Cruel trick cut off this disabled woman's benefits

A hoax call to the DWP left this woman without any benefits for two weeks

Benefits cut off

A cruel trick left Janet Millward without a penny, when her disability benefits were cut off overnight. Someone, claiming to be her son, rang the Department of Work and Pensions, and told them she had died. Instead of asking for proof, the employee immediately listed her as deceased, leaving her financially cut off.

The Daily Mirror reported that after the call, 50-year-old Millward, from Wythenshawe in Manchester, found her housing benefit and Disability Living Allowance had been stopped. The tax office even wrote to her address with advice on how to settle her estate.

The DWP had not requested a copy of her death certificate to prove she had died. It didn't even check the identity of the caller - who said he was her son. Any check into her background would have revealed she had no children.

Millward said it took two weeks to correct the records and restore her benefits. The DWP has apologised, but this isn't the first time this has happened.

Back in 2012 Eddie Potts, a 66-year-old Hartlepool man, also found his Disability Living Allowance had been stopped - along with his pension - after someone pretending to be his son rang and told the DWP that he had died. Potts didn't have a son either.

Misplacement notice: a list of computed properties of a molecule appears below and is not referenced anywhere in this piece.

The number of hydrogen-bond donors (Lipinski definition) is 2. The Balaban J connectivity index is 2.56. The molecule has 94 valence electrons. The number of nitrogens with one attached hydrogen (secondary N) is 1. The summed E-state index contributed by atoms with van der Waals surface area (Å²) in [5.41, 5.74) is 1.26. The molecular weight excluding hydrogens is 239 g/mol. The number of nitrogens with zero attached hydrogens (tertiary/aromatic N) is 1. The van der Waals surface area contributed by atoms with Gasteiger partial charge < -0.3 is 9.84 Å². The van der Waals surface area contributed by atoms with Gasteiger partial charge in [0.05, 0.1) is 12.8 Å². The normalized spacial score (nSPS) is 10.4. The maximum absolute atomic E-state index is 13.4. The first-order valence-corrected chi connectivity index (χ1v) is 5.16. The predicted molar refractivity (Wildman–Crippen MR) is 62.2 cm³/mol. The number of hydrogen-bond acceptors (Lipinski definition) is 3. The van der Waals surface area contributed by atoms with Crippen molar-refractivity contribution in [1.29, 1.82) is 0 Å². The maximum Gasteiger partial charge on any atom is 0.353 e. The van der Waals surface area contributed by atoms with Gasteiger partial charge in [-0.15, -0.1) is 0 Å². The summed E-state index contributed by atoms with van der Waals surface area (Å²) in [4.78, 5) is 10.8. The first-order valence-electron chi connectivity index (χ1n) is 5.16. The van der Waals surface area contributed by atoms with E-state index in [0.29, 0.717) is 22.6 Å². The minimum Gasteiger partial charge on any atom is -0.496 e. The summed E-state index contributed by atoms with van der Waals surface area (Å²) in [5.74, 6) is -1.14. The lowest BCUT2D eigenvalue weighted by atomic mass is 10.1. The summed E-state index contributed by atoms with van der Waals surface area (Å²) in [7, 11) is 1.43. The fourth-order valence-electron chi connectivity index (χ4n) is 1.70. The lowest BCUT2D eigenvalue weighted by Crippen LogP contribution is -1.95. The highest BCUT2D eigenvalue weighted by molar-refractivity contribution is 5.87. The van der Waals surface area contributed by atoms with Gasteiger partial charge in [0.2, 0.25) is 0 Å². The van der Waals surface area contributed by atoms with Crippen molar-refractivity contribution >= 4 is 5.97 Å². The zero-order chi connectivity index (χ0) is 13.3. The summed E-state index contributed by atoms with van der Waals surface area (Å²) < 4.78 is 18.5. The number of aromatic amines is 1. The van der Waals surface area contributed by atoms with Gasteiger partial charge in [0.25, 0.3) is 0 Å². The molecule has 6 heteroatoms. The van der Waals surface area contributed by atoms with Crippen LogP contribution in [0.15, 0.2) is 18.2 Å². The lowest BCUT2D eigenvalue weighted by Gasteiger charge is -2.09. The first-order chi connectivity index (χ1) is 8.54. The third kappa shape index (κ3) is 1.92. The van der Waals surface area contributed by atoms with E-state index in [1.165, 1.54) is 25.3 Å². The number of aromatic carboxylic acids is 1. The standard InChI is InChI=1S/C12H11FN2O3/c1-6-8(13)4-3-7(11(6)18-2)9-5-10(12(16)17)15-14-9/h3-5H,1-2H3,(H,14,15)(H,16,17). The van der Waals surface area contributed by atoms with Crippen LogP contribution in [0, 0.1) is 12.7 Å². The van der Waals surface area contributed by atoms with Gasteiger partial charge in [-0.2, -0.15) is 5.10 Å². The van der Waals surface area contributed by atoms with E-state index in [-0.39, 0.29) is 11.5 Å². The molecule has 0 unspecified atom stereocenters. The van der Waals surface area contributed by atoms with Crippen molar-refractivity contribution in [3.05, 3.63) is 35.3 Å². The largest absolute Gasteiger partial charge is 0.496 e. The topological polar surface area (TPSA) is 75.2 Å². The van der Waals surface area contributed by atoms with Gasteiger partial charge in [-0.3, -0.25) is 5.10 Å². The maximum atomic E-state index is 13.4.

How can this happen?

The government is keen to stop benefits payments as soon as possible after someone has died. Historically it has paid around £70 million a year in benefits to people between when they pass away and when their records are updated - so they are keen to stop payments quickly.

The government has also been taking steps to streamline the system, so that you only need to make one call to the DWP bereavement service, or the Tell Us Once phone number, and it will take all the information it needs in order to cancel all your benefits.

Unfortunately, the downside of a streamlined system is that it's only as good as the people operating it, and once it is streamlined, a single error can have far-reaching consequences. In both of these instances, the changes were made as a result of human error, and the DWP has apologised and run an internal investigation into what went wrong.

Unfortunately an apology doesn't go far in feeding you and paying the bills when your income has been cut off.

Benefits stories on AOL Money

Falling support for benefits is based on a delusion

Father of 40 children by 20 women has no plans to stop having kids

Darts-playing blind man investigated for benefit fraud

World's First Bacon Coffin Sizzles